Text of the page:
Published Date Written by Michael KitchLACONIA — With time fast running short, the City Council will consider four options for restructuring the curbside collection of trash and recyclables in an attempt to reduce the cost of collecting, transporting and disposing of solid waste in the 2013-1014 city budget when it meets on Monday, March 11.
Since the city pays a fixed price for recycling — $10,427 a month — regardless of tonnage, every ton taken out of the waste stream and recycled reduces the cost of collecting, transporting and disposing of solid waste, — $150.73 a ton. Currently the cost of collecting, transporting and disposing of trash, less revenue from fees levied at the transfer station, amounts to approximately $800,000 a year, funded by property taxes.
In a memorandum prepared for the mayor, City Council and city manager, Ann Saltmarsh, who manages the solid waste program at the Department of Public Works, outlined the four scenarios, projecting the projected increase in recycling and estimated decrease in costs of each.
One choice would maintain the status quo by continuing to collect trash every week and recyclables every other week. In an effort to increase the volume of recyclables, City Manager Scott Myers initiated a challenge with the goal of increasing recycling tonnage from about 13-percent of the solid waste stream to 30-percent, but in 18 months the share of recyclables has only crept to 14-percent. Costs have fallen by $161,000, but less the cost of collecting recyclables, the net reduction in property taxes is $31,000.
The second option is projected to increase recycling to 20-percent of the solid waste stream by limiting the amount of trash collected at the curb. Trash would still be collected weekly, but single-family family homes would be limited to one 64-gallon container and multi-family buildings and commercial properties to seven 64-gallon containers a week. Those needing additional containers would be required to purchase a sticker to affix to them whenever they were used.
Last year, the council adopted an ordinance reducing the number of 30- gallon containers emptied at multi-family and commercial buildings from 10 to seven, amounting to 210 gallons of trash. If these buildings were allowed seven 64-gallon containers, holding 448 gallons of trash, the amount of trash would not be limited but more than doubled, providing not an incentive but a disincentive to recycle.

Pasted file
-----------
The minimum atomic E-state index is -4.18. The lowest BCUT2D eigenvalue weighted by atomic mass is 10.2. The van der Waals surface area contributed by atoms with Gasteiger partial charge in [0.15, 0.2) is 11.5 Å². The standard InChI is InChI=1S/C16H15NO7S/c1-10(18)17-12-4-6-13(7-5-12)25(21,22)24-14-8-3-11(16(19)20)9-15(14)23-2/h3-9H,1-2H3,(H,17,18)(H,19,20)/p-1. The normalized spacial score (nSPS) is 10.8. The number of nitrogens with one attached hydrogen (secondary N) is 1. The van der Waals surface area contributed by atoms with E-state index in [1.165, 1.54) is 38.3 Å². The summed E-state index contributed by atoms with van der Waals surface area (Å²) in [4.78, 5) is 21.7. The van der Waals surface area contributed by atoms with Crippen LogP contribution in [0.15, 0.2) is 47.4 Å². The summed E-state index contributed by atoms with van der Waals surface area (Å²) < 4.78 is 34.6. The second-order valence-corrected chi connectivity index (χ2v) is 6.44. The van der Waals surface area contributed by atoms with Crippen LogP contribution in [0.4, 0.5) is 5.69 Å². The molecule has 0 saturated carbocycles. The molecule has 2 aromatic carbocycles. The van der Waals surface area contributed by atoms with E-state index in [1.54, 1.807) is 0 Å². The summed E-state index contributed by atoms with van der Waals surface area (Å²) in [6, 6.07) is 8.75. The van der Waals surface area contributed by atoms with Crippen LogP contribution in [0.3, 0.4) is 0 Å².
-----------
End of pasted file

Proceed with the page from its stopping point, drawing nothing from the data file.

This option is projected save $208,000 by removing recyclables from the solid waste stream while sparing about $78,000 in property taxes as well as producing between $10,000 and $15,000 in revenue from the sale of stickers.
Under the third option, recycling would become "mandatory" by refusing to collect trash at the curb unless it is accompanied by a recycling container. No particular amount of recyclables would be required to quality for trash collection. But, this process would be supplemented by limiting the number of 64-gallon trash containers to the numbers specified in the second option.
"Mandatory" recycling is projected to increase the amount of recyclables to 25-percent of the waste stream, reducing the cost of handling trash by $247,000 and funding from property taxes by $117,000.
A "pay-as-you-throw" (PAYT) program, the remaining alternative, is the only option of the four projected to reach and perhaps exceed the original goal of increasing the volume of recyclables to 30-percent of the solid waste stream. PAYT encourages recycling by requiring residents to place the trash and garbage they do not recycle in a special-marked plastic bag purchased at local retail outlets. The trash, together with recyclable materials, is collected at the curbside once a week. Trash not contained in a marked bag is left at the curb.
PAYT is projected to save $286,000 by diverting recyclables from the solid waste stream and spare $156,000 in funding from property taxes.
With recyclables representing 30-percent of the solid waste stream, 3,780 tons of trash would remain to be collected at the curb at a cost of $567,000. The tonnage would require the sale of some 378,000 marked bags. Priced at $1.75 apiece, the sale of bags would generate $661,500 in revenue, enough to defray the cost of purchasing the bags and collecting, transporting and disposing of all the remaining trash.
PAYT shifts the cost of handling solid waste from property taxpayers to households, businesses and other organizations through the purchase of marked bags.
The reduction of $567,000 in the solid waste budget would present the City Council with the choice of applying those funds to other items in the budget, such as roadworks or other capital projects, or simply reducing expenditures and lowering property taxes.
Providing weekly collection of recyclables could be incorporated in all three of the proposed options to change curbside collection. The additional cost of $90,000 has not been factored into the projections. Very likely weekly collection would increase the volume of recycling.
The estimated cumulative reduction in property taxes the city could realize over 10 years, assuming an annual increase in the cost of trash collection and disposal of two-percent a year, are $854,077 for limiting trash collection, $1,218,117 for "mandatory" recycling and $1,708,155 for PAYT.
Along with reducing property taxes by $1.7-million through increased recycling, PAYT would also generate sufficient revenue to displace property taxes in the solid waste budget.